North Georgia, specifically Hall County, long has been known for its poultry industry, Gainesville being dubbed as the “Poultry Capital of the World.”
That came about after World War II when J.D. Jewell and others innovated with new methods in raising, processing and marketing chickens. Gainesville, however, dating back decades had been known as a poultry center where farmers brought their chickens in mule and wagons to trade with merchants, fellow farmers and restaurants around the public square.
Gainesville might well have been known, too, for a time as “the hosiery center” of Georgia, if not the Southeast. Two plants that employed hundreds produced yarn and women’s hose. One was Owen Osborne on Spring Street, now Jesse Jewell Parkway, and the site of the present Northeast Georgia Diagnostic Center. The other was Gaybourn Mills on Woodsmill Road at the end of Oak Street.
Owen Osborne was purchased in 1933 by Leslie Quinlan, for whom Quinlan Visual Arts Center is named. He had been plant manager when the company, whose founder was Owen Osborne Sr., moved to Gainesville from Philadelphia. It began as a maker of full-fashion silk hose, the kind with seams down the back. During World War II, it had to use nylon and dacron synthetic fibers. It also expanded to make parachutes for the military. Quinlan sold the company to Chadbourn-Gotham in 1950.
Owen Osborne’s companion plant was Gaybourn Mills, whose building still stands and is filled with other companies. Laboratories operated in that location, and at its peak in the late 1960s, Gaybourn was producing yarn that supplied hosiery mills all over the Carolinas.
Gaybourn had been founded in 1938 as Best Manufacturing Co. It, too, was affected by World War II, as its supply of silk for yarn came primarily from Japan. The “throwing plant,” as yarn operations were known, switched to nylon in 1941. Nylon hose was much in demand during those years. Best became a subsidiary of Chadbourn-Gotham of Charlotte, N.C., in 1946.
Benny Cape, who became manager of what came to be called Gaybourn Mills, was quoted at the time as saying, “We process raw nylon and dacron yarns … we twist it, shrink it, make stretch yarns from it … We are the throwing plant for the Chadbourn-Gotham mills.”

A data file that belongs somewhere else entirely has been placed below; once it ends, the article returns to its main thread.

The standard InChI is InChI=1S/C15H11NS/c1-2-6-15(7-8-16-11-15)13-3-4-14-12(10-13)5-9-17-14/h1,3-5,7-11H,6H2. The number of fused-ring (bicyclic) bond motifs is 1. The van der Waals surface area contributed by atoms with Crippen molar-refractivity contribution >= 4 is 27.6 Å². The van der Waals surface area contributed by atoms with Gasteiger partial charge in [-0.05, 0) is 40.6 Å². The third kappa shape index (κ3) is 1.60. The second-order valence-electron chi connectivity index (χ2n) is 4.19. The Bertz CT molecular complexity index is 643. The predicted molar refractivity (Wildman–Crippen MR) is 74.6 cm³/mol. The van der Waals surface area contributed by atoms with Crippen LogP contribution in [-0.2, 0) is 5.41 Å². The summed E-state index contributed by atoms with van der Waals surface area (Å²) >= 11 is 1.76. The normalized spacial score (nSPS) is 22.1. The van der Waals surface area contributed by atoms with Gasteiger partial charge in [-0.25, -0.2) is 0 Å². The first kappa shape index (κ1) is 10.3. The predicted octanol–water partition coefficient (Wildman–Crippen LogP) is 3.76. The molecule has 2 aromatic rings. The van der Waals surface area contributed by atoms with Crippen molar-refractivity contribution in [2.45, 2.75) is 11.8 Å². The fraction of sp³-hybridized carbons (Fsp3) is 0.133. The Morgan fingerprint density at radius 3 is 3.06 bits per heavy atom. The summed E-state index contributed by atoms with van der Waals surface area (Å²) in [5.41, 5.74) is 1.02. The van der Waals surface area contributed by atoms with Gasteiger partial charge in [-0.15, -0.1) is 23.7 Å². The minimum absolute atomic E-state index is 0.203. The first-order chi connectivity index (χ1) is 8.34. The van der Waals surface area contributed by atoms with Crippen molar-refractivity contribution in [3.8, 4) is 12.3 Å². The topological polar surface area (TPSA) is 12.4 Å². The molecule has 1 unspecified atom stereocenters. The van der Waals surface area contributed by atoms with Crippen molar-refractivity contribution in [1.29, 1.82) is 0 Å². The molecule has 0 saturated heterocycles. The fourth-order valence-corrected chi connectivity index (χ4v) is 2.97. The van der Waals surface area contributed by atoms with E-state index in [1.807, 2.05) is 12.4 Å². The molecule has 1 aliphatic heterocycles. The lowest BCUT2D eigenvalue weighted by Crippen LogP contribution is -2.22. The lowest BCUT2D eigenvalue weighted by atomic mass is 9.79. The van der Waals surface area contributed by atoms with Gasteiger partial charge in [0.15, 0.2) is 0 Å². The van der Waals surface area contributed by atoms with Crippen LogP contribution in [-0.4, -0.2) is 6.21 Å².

It also produced Spandex yarns for such items as surgical stockings and stretch stockings.
Many remember F.E. “Gene” Bobo, who was plant manager, later a top executive for Chadbourn-Gotham. An active civic leader, he retired in Gainesville.
In 1968, Gaybourn added 12,000 square feet to its 43,000-square-foot building. The next year it added 150 employees and doubled its production.
By 1976, the company, then owned by Stanwood Corp., was down to 73 employees. At the end of the year, the plant closed.
Owen Osborne, then owned by Chadalon Inc., closed in 1998, the last 164 employees losing their jobs and bringing to an end to hosiery operations in Gainesville. The six-story blue-and-white checkboard building had become a landmark next to Owen Osborne Mills on that side of Gainesville.
Guilford Mills had bought the plant for $3.5 million in 1976. Northeast Georgia Diagnostic Clinic now stands on that site.
The Woodsmill Road former Gaybourn Mills stood vacant for a while, but over the years has housed various operations. Joe Smithson is the present owner. The familiar, long brick building houses such tenants as Four Seasons Auction Gallery, Randy and Friends, a dental laboratory and a tile company.
Let’s pull this string a little more
Roy Judson, Claude Bagwell and Don Barrett were among others who played key roles in hosiery and yarn operations in Gainesville. Former Gainesville Mayor Ernest Moore worked for a time at Owen Osborne when wages were 40 cents an hour, but much appreciated because jobs were scarce, and other industries paid less. Most employees at the time described their jobs as the best in the area.
Osborne Street, which runs between Jesse Jewell Parkway and Myrtle Street, naturally gets its name from Owen Osborne.
Watch for more local history in this column next Sunday.
Johnny Vardeman is retired editor of The Times. He can be reached at 2183 Pine Tree Circle NE, Gainesville; 770-532-2326; email@example.com.